Microsoft looks to continue momentum into 22

The post-holiday lull has arrived — that period when everyone returns to work, begrudgingly, and there’s no real good video game releases until at least February. So now is a good time to take a look at what the three main manufacturers have up their sleeves for this new — hopefully more stable — year, and what they should do in order to maintain momentum entering the second full year of this new console generation — Nintendo’s Switch aside. We’ll start with Microsoft and the Xbox Series consoles this week.

Despite what the sales figures currently show, Microsoft has enjoyed a great start to the new console generation. Much like the PlayStation 5, almost every Xbox Series S/X that’s manufactured is sold. One can occasionally find an Xbox Series S on a store shelf, or with an online listing, but they rarely last long. Somehow, Sony has managed to outpace Microsoft in hardware production, leading to increased sales. But neither manufacturer has reached its full potential amid a massive chip shortage that shows no signs of ending any time soon.

This past year was a major turnaround, thanks in no small part to the excellent first party software lineup. Microsoft fielded two legitimate game of the year candidates with “Microsoft Flight Simulator,” which did release a year prior on the PC but made its debut on the Xbox Series consoles this year, and “Forza Horizon 5,” one of the best racing games in recent memory. “Psychonauts 2” finally released after what seemed like a lifetime in development, and was met with major critical success. “Age of Empires IV” resuscitated the franchise and showed classic real-time strategy still has a place in this industry. And then there’s “Halo Infinite,” which surprised many with how good it actually was, despite six years of development and its absolute horrid debut the previous year. Microsoft hasn’t had a first-party software lineup like that in the history of the Xbox.

It’s good to see Microsoft push the focus back to its first party after relying on third party titles for so many years. It’s a strategy that looks to continue in 2022, now that the Bethesda acquisition has been finalized and studios like id Software, MachineGames and Bethesda Game Studios are now wholly owned by Microsoft. That purchase will immediately bear fruit this year with two titles, “Redfall” from Arkane Studios and “Starfield” from BGS — the latter of which is topping many “most anticipated” lists as the first single player RPG from BGS since “Fallout 4” in 2015, and the first new IP since 2004.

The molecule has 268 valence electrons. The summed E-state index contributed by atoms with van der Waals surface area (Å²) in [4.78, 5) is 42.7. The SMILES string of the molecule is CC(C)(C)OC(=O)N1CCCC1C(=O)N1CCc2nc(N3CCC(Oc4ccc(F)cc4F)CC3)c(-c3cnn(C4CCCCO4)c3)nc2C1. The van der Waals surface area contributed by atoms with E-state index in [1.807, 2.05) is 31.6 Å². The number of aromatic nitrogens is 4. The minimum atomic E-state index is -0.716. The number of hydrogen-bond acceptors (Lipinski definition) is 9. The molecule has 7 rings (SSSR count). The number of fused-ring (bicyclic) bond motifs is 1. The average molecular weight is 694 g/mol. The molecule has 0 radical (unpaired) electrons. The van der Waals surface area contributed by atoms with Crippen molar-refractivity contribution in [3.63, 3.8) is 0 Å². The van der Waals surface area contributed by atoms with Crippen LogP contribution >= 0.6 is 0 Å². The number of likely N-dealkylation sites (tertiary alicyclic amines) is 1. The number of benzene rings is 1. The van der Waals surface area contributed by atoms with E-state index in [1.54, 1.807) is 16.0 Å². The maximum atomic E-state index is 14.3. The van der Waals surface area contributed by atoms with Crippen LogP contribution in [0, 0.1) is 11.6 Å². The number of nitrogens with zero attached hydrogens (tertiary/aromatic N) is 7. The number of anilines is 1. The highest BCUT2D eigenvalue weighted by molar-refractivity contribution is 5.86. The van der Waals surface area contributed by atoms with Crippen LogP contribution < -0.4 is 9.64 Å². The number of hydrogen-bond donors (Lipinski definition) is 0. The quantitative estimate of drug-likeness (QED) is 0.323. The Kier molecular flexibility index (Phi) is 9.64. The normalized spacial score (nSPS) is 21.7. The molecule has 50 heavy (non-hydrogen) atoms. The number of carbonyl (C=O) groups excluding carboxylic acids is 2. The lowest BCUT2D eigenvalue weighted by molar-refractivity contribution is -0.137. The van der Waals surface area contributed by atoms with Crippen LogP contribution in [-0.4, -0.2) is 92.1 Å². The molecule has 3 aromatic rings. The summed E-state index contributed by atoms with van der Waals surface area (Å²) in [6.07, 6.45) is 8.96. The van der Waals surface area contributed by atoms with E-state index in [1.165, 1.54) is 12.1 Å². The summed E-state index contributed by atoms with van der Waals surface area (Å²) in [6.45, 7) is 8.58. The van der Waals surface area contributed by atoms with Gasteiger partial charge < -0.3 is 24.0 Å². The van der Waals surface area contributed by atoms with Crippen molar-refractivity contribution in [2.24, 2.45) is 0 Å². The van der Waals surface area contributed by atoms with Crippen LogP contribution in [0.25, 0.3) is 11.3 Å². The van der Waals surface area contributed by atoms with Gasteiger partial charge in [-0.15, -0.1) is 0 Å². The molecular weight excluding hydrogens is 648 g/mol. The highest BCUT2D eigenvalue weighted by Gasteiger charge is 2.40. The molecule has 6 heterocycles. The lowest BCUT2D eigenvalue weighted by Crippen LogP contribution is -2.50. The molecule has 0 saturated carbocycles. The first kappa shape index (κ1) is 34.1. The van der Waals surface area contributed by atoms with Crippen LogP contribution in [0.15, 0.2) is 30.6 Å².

“Starfield” is set to be the premier title this year from Microsoft, firmly positioned to release in November, pandemic complications notwithstanding. Not much is known about the game, but expect a major media blowout at the Electronic Entertainment Expo in June, or whatever media event that potentially replaces it. It will be good to see what BGS has been working on, and whether it’s simply “Skyrim” in space — not that it would be a bad thing — or something more ambitious.

“Starfield” remains the only Xbox Games Studio title with a firm release date for 2022. Arkane’s “Redfall” is slated for summer, but we’ve yet to see any real gameplay, so that date might be on the move. Beyond that, Microsoft’s offerings — at least on paper — seem kind of slim this year. But the year has just gotten started and Microsoft has been more willing to sit on announcements until they’re slightly closer to release, “Perfect Dark” and last year’s “Contraband” reveal aside.

There’s still plenty of other games that could make a 2022 release date. Turn 10 Studios has been hard at work on “Forza Motorsport” for several years now, and the title has been built from the ground up entirely on the Xbox Series hardware. “Senua’s Saga: Hellblade II” debuted gameplay footage at The Game Awards in December, and it looks extremely impressive. No release window was given, but there’s a good chance it could arrive before the end of the year. There’s a good chance MachineGames has been working on something since “Wolfenstein The New Colossus” released in 2017. The studio was announced to be working on an “Indiana Jones” game, but it’s big enough for two teams, and five years would make a good development period for a game to wrap up its “Wolfenstein” series.

But Microsoft’s biggest asset is its Game Pass subscription, which shows no signs of slowing down any time soon. Redmond is getting bullish on its deals, enticing many games to launch on the subscription service day one. And these aren’t just smaller, independent titles, but rather major AAA productions like “Outriders” and “MLB the Show 21.” The service keeps expanding and more people continue to sign up, so hopefully, Microsoft continues to pump money into bringing these new experiences day one, as well as pulling some older games out of the closet to breathe new life into them as the year goes on.

Microsoft took a major gamble on the Xbox Series consoles and it seems to have paid off for them. The struggles of the Xbox One era of Microsoft seem to be behind them as the company looks aggressively toward the future. Phil Spencer, Vice President of Gaming at Microsoft, has already stated that more studios acquisitions could be in the cards. Beyond that, just getting more games onto Game Pass to help shore up those months in between major first party releases will be just as beneficial. Competition is good in this industry, and Microsoft finally seems poised to carve out a piece of the pie for itself to challenge Sony’s dominance.

Josh Rouse lives in Lawton and writes a weekly gaming column for The Lawton Constitution.

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